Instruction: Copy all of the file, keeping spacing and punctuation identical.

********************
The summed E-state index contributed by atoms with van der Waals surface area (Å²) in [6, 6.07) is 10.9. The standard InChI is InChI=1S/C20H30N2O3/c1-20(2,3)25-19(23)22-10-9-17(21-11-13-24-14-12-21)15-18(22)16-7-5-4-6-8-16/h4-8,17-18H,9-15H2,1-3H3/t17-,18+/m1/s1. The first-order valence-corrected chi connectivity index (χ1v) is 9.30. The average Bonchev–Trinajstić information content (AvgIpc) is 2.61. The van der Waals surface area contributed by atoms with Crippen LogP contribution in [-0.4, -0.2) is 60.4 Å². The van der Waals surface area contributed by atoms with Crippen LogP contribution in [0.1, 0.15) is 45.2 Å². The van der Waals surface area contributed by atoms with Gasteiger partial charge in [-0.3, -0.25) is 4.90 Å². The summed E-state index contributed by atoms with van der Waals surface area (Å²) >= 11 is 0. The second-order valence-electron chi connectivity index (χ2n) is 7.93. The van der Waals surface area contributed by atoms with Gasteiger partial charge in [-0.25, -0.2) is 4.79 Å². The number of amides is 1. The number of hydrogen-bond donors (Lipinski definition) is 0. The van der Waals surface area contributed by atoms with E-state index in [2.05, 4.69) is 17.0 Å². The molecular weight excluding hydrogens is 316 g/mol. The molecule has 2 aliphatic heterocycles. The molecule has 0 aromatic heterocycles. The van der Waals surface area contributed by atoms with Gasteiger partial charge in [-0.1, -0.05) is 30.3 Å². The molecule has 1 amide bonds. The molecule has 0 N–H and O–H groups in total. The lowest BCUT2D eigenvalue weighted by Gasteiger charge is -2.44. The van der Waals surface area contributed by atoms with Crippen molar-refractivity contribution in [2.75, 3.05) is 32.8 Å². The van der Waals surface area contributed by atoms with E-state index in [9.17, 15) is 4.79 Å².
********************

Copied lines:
The summed E-state index contributed by atoms with van der Waals surface area (Å²) in [6, 6.07) is 10.9. The standard InChI is InChI=1S/C20H30N2O3/c1-20(2,3)25-19(23)22-10-9-17(21-11-13-24-14-12-21)15-18(22)16-7-5-4-6-8-16/h4-8,17-18H,9-15H2,1-3H3/t17-,18+/m1/s1. The first-order valence-corrected chi connectivity index (χ1v) is 9.30. The average Bonchev–Trinajstić information content (AvgIpc) is 2.61. The van der Waals surface area contributed by atoms with Crippen LogP contribution in [-0.4, -0.2) is 60.4 Å². The van der Waals surface area contributed by atoms with Crippen LogP contribution in [0.1, 0.15) is 45.2 Å². The van der Waals surface area contributed by atoms with Gasteiger partial charge in [-0.3, -0.25) is 4.90 Å². The summed E-state index contributed by atoms with van der Waals surface area (Å²) >= 11 is 0. The second-order valence-electron chi connectivity index (χ2n) is 7.93. The van der Waals surface area contributed by atoms with Gasteiger partial charge in [-0.25, -0.2) is 4.79 Å². The number of amides is 1. The number of hydrogen-bond donors (Lipinski definition) is 0. The van der Waals surface area contributed by atoms with E-state index in [2.05, 4.69) is 17.0 Å². The molecular weight excluding hydrogens is 316 g/mol. The molecule has 2 aliphatic heterocycles. The molecule has 0 aromatic heterocycles. The van der Waals surface area contributed by atoms with Gasteiger partial charge in [-0.1, -0.05) is 30.3 Å². The molecule has 1 amide bonds. The molecule has 0 N–H and O–H groups in total. The lowest BCUT2D eigenvalue weighted by Gasteiger charge is -2.44. The van der Waals surface area contributed by atoms with Crippen molar-refractivity contribution in [2.75, 3.05) is 32.8 Å². The van der Waals surface area contributed by atoms with E-state index in [9.17, 15) is 4.79 Å².